and it had pictures of her playing with her grandchildren. To demonstrate a policy you need to show something
    like pictures of a group of speakers , with the faces of the female presenters missing. That never existed in the Jewish Observer.
    Regarding Rav Moshe and Rav Yaakov ZTL, both of their Art Scroll biographies have pictures of women, indicating that their respective families knew that they would not object.
    The Art Scroll biography of Rav Gifter ZTL is filled with pictures of women, even when it doesn’t seem “necessary”. It includes pictures of the Hanhala of Telshe in Lita, with their wives!
    Anyone who was privileged to know Gedolei Yisroel like these three, knows that had they seen a picture of a couple being honored at a dinner it would have not, in any way, struck them as inappropriate, but had they seen the ads in Mishpacha guaranteeing “yeshuous”, they would have hit the roof!

  21. Dr. E says:

    Rabbi Gordimer:

    I don’t think that anyone reasonable in this discussion is clamoring to see more women’s photos added the various publications on egalitarian grounds or to get more of a charge out of them. (Hamavin yavin that there are plenty of other places for men to look for that objective.) Most of the clamor is simply not to delete the photos of women individually or otherwise in photographic contexts which make sense. I am also a bit surprised that you went down the path of implicitly sexualizing innocuous pictures of women thereby excusing the prevalent practice. To me, it is not Psychologically healthy to formulate the issue as such.

  22. Machmir like a Litvak says:

    “I fail to fully understand the often vociferous clamor insisting that photos of women be featured in Orthodox religious publications – knowing that men will naturally, intended or not, view some of these photos with attraction and will as a result likely violate the halachic prohibition thereof.”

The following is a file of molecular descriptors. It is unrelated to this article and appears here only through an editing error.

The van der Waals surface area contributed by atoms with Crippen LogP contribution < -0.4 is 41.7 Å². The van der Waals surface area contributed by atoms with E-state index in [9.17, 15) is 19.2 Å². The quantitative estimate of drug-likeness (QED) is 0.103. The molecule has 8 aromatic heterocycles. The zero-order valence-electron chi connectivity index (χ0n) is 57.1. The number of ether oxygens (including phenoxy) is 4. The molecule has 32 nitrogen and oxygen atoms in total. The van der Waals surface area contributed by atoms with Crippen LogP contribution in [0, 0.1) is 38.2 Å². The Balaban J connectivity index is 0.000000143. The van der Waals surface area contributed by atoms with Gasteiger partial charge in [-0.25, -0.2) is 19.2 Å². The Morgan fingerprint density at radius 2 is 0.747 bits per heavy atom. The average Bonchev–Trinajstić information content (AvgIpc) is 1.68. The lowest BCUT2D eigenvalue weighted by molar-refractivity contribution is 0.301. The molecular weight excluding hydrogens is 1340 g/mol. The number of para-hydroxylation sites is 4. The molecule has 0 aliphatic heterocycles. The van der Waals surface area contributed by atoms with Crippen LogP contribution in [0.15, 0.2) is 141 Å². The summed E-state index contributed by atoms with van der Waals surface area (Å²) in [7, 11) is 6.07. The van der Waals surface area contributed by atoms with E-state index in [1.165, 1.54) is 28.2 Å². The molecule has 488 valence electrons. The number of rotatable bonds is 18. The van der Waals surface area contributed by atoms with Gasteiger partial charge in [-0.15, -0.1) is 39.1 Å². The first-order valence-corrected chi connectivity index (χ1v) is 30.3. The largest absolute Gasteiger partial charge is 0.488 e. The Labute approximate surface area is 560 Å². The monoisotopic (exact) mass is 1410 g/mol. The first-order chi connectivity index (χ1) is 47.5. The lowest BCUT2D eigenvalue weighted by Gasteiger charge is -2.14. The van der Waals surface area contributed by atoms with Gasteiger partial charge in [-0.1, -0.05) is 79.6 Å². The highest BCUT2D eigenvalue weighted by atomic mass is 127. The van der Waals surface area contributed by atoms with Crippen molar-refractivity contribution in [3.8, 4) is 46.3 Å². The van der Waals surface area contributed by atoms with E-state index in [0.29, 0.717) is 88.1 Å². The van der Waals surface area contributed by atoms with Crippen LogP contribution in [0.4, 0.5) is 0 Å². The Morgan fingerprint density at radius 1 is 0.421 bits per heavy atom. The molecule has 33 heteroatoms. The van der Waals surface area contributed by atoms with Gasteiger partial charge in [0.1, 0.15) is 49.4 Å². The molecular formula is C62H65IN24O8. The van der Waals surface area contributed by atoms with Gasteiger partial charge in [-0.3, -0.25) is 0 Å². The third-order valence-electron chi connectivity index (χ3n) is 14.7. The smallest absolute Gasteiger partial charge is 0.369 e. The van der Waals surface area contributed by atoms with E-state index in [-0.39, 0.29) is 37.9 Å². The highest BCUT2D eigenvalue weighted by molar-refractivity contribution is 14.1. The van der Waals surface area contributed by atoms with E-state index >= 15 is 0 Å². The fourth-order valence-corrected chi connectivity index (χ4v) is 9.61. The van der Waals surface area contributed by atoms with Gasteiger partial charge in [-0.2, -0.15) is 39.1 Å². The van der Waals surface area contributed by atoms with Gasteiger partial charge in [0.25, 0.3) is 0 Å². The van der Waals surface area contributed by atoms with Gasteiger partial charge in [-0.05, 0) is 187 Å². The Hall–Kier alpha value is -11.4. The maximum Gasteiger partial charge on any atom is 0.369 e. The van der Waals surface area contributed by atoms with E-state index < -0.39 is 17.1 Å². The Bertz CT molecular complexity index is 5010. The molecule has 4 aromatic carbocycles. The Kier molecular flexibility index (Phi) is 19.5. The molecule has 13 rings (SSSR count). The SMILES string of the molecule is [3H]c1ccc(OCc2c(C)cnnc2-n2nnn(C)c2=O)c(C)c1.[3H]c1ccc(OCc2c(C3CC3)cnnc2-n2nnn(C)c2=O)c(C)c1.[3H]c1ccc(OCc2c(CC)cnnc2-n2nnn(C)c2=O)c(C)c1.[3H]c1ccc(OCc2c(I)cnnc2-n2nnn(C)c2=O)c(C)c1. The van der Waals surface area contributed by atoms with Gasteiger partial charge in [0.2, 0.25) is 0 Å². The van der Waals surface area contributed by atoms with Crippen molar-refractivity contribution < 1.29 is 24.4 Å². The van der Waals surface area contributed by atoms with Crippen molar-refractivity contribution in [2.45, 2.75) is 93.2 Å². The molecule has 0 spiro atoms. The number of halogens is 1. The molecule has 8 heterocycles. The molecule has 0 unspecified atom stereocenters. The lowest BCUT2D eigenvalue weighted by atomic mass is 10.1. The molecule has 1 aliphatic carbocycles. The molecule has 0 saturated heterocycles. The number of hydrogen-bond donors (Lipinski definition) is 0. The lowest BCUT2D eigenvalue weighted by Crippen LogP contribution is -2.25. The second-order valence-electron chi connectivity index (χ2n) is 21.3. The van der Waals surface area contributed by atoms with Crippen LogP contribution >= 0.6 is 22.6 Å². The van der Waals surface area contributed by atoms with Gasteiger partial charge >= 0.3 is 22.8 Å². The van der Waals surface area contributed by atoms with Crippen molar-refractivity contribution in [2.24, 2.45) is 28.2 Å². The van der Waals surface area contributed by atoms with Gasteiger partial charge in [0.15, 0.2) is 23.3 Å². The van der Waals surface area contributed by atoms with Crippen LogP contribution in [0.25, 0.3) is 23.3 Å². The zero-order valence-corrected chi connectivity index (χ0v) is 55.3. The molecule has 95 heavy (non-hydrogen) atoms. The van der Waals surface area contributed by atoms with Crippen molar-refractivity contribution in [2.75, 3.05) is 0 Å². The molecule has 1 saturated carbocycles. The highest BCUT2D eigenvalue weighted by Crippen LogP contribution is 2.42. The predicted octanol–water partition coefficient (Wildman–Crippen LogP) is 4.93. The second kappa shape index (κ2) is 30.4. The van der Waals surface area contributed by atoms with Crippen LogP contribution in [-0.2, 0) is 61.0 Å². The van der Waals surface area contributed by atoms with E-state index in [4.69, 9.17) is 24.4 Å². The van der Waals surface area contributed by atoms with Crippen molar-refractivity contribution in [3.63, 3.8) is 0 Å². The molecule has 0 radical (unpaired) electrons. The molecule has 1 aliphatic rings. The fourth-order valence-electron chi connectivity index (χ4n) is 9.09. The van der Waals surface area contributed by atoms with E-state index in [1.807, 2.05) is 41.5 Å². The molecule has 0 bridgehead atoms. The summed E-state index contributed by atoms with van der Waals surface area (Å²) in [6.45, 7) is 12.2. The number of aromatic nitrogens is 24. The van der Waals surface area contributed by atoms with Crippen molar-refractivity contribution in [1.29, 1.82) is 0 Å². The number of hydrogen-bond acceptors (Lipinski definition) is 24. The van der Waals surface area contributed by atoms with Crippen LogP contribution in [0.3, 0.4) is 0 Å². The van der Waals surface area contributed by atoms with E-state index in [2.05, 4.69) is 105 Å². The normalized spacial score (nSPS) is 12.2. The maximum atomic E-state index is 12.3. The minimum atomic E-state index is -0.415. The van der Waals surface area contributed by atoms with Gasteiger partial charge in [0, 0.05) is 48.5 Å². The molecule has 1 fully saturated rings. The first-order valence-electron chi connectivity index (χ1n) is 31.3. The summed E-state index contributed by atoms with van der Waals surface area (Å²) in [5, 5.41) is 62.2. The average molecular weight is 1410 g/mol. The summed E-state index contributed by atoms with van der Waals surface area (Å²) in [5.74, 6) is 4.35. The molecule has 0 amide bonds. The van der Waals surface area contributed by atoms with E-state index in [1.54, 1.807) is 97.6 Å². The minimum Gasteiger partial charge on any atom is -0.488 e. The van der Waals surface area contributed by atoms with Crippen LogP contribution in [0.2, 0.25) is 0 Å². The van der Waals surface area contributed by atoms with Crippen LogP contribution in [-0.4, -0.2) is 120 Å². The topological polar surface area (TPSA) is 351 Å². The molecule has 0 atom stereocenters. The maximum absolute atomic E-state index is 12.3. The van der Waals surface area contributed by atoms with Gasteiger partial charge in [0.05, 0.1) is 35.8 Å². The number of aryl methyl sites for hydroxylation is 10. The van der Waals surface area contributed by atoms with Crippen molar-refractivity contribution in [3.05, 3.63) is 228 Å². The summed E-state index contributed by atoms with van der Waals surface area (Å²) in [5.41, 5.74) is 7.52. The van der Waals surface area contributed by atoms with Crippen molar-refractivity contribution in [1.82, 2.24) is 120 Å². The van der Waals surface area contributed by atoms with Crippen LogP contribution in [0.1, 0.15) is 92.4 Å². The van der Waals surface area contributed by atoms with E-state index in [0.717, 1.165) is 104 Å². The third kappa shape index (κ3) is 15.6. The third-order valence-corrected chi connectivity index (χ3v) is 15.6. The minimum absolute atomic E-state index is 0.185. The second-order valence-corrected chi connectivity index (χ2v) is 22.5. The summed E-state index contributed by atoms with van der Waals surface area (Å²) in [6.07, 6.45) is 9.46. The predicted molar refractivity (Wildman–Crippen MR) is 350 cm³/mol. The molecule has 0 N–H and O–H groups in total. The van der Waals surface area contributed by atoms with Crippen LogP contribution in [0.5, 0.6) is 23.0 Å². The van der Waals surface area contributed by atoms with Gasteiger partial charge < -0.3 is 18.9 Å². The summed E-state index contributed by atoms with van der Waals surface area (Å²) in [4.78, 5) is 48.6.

If we take this line of though to its logical conclusion, then women should wear burkas, or, better yet, stay cloistered at home, rather than tempt men with forbidden thoughts. Where is the line? When do we say that we can carry on with normal lives and not worry about tempting the hirhur of others?

  23. tzippi says:

    I’m so torn. On the one hand, I don’t feel that the fact that the major Jewish publications will not publish pictures of women is leading down a slippery slope of objectifying and denigrating our women. OTOH, I cannot stand the graphics in the magazines. There are flowers and hot air balloons and all sorts of stuff taking the place of the pictures of the women that would logically be there. There are other things I find jarring too.
    As always I think Rabbi Gordimer is making a worthwhile point. But in this case, it begs the question: must we not publish photographs of women in biographies? Should men not read biographies of women? Or is it presumed that the pictures are safe, having been carefully vetted? If so, that could present a solution. But at this point, I cannot imagine how this could be implemented.

  24. Machmir like a Litvak says:

    I would like to add to the discussion a a quote from a wonderful piece in Jewish Action by Mrs. Koffsky:

    “Our children care. The female images they are exposed to begin with Disney princesses and end with underfed, barely-clothed fashion models. No matter how we insulate our children, these images creep in. Their message is clear: superficial, immodest beauty is the most valued asset a woman has. We must respond to this assault on what it means to be an ishah chashuvah (dignified woman) with powerful images of our own.